So get out there and grip some heavy ass things!
The past two weekends I have been away at conferences. There was the Elite Training Workshop at Cressey Performance and the NSCA Maine State Conference at the University of New England. Oh, and I was also an invited speaker for the UNE research symposium.
Let me just dust my shoulders off before proceeding.
What this all means is me spending a total combined time of roughly 24 hours sitting in cheap plastic unsupportive chairs, which has done wonders for my back. Luckily it paid off with me cramming my mind full of new ideas and knowledge, and a couple of cool drawstring swag bagz, spelled with a “Z”. Score!
Since all this new knowledge has been bestowed upon me, I will also let you drink from the cup of knowledge. Sorry, I can’t give all of you cool free drawstring swag bagz as well, but if it makes you feel better I would if I could.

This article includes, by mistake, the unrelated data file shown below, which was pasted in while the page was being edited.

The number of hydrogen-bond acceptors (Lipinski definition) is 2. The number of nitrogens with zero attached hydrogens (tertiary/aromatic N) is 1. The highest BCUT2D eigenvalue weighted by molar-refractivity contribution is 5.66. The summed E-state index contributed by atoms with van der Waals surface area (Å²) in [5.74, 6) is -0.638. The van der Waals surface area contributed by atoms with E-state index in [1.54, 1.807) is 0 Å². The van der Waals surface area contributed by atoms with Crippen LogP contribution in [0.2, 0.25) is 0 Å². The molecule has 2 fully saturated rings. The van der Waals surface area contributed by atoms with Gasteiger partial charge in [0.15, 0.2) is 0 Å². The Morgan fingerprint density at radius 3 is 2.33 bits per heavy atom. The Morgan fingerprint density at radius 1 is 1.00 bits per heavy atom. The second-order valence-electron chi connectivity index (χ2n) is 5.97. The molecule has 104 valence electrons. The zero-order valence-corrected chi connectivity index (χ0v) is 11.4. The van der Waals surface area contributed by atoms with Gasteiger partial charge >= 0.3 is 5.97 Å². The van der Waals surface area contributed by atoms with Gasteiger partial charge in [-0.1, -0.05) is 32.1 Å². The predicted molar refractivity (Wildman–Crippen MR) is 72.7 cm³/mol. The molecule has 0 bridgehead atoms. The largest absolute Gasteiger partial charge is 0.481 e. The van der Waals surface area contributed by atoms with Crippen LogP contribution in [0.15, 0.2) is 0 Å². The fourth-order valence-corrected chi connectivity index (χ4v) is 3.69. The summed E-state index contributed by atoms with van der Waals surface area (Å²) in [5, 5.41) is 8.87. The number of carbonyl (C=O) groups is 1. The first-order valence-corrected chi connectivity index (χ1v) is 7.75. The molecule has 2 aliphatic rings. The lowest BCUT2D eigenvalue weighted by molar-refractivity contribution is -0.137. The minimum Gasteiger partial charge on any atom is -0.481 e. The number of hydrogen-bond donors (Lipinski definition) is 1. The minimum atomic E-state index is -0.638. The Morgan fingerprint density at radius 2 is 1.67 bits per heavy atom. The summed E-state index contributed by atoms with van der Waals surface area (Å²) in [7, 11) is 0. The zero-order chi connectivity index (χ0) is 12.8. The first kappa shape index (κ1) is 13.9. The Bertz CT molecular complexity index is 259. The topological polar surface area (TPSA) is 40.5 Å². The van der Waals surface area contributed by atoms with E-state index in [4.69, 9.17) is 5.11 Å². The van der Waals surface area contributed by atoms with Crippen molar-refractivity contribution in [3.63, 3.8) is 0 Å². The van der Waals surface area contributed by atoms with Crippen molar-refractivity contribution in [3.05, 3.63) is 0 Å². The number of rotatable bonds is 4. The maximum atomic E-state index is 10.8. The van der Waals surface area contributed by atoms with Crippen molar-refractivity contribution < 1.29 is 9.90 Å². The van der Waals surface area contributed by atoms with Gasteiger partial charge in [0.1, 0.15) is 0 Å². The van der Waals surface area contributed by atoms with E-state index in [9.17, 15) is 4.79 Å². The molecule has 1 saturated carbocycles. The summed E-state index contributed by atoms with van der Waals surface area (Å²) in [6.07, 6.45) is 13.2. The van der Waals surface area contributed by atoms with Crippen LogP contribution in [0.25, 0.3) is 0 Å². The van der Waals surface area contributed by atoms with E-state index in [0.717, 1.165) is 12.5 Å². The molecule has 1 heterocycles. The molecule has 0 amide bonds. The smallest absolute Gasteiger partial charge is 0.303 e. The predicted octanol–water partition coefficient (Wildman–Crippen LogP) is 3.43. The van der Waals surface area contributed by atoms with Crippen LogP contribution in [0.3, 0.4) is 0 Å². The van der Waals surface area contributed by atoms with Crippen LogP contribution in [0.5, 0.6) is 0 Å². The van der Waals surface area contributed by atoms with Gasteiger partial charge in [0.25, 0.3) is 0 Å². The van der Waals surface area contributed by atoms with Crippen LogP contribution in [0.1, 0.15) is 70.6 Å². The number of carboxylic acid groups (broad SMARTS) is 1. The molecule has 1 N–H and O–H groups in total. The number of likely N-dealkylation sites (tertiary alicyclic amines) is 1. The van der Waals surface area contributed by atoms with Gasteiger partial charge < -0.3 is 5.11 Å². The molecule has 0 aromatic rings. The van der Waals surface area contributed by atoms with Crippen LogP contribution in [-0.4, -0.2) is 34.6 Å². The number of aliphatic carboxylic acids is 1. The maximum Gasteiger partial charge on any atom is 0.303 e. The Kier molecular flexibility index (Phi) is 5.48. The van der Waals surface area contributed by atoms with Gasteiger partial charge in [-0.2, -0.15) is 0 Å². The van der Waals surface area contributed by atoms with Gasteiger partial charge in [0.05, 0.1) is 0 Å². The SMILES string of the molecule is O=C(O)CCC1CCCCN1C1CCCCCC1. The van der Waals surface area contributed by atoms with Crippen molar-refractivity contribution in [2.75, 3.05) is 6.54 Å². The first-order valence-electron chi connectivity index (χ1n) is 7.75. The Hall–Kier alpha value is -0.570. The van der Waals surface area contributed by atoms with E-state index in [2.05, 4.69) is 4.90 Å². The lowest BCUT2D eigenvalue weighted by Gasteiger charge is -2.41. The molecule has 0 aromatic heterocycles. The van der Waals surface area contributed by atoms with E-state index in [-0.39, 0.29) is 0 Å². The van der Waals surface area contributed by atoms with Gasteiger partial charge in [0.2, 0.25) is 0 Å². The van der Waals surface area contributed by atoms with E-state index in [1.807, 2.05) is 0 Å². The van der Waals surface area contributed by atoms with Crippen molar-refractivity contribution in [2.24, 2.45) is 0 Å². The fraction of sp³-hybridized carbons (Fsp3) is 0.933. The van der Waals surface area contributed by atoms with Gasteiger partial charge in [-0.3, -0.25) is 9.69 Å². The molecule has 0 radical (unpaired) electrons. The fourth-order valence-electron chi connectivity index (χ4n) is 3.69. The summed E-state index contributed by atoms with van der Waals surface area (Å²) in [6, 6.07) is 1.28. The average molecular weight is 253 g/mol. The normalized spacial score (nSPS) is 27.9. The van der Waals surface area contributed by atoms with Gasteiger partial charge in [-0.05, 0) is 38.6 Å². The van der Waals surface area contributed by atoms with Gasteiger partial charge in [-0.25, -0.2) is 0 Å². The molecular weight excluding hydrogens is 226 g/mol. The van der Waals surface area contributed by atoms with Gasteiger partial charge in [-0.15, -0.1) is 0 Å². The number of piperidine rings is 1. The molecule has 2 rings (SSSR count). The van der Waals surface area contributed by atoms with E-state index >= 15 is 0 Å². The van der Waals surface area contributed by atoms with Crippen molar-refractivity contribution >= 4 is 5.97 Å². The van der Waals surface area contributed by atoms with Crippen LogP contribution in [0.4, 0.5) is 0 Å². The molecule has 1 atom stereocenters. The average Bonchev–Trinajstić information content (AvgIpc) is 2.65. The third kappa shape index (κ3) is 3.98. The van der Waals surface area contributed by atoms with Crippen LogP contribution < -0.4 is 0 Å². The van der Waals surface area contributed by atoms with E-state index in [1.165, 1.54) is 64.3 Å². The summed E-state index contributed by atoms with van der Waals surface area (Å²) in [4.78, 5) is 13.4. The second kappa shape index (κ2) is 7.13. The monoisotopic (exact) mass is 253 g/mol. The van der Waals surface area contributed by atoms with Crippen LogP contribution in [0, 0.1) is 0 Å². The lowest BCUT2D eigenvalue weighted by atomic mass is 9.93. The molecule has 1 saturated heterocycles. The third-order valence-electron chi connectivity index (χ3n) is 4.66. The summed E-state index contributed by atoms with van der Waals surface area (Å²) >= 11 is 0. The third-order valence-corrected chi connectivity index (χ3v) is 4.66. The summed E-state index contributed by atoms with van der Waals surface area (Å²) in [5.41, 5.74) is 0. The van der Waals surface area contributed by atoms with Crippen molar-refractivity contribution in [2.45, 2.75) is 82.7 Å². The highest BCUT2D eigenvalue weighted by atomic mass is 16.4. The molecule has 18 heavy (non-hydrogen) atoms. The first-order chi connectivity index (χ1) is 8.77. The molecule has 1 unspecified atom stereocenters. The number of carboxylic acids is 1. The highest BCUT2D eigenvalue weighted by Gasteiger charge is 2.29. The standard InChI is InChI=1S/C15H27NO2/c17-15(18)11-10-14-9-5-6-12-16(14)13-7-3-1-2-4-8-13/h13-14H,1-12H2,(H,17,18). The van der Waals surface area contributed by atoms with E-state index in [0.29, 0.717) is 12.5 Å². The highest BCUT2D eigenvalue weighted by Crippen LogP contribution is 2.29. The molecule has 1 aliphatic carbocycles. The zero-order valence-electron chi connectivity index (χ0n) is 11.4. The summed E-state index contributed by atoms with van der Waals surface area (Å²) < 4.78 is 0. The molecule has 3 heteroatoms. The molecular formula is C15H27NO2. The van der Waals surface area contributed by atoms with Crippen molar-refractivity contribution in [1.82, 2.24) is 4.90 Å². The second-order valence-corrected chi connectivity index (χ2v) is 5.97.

Assessments, They’re Important
You have probably heard the saying “if you’re not assessing your guessing”, well it rhymes so it’s right.
When you are working with a new client, how are you supposed to know their past history and how they move, if you don’t do an assessment? The assessment should consist of some kind of questionnaire that delves into the past history of activities and injuries, along with some kind of movement screen.
From this information you can pull areas of weakness and exercises that they should and should not be doing.
If you are part of a gym that does not have coaches that can perform a full assessment, I would recommend you look into the self movement screen. This will at least give you some idea of some imbalances that you may have that you are unaware of.
So don’t guess, assess.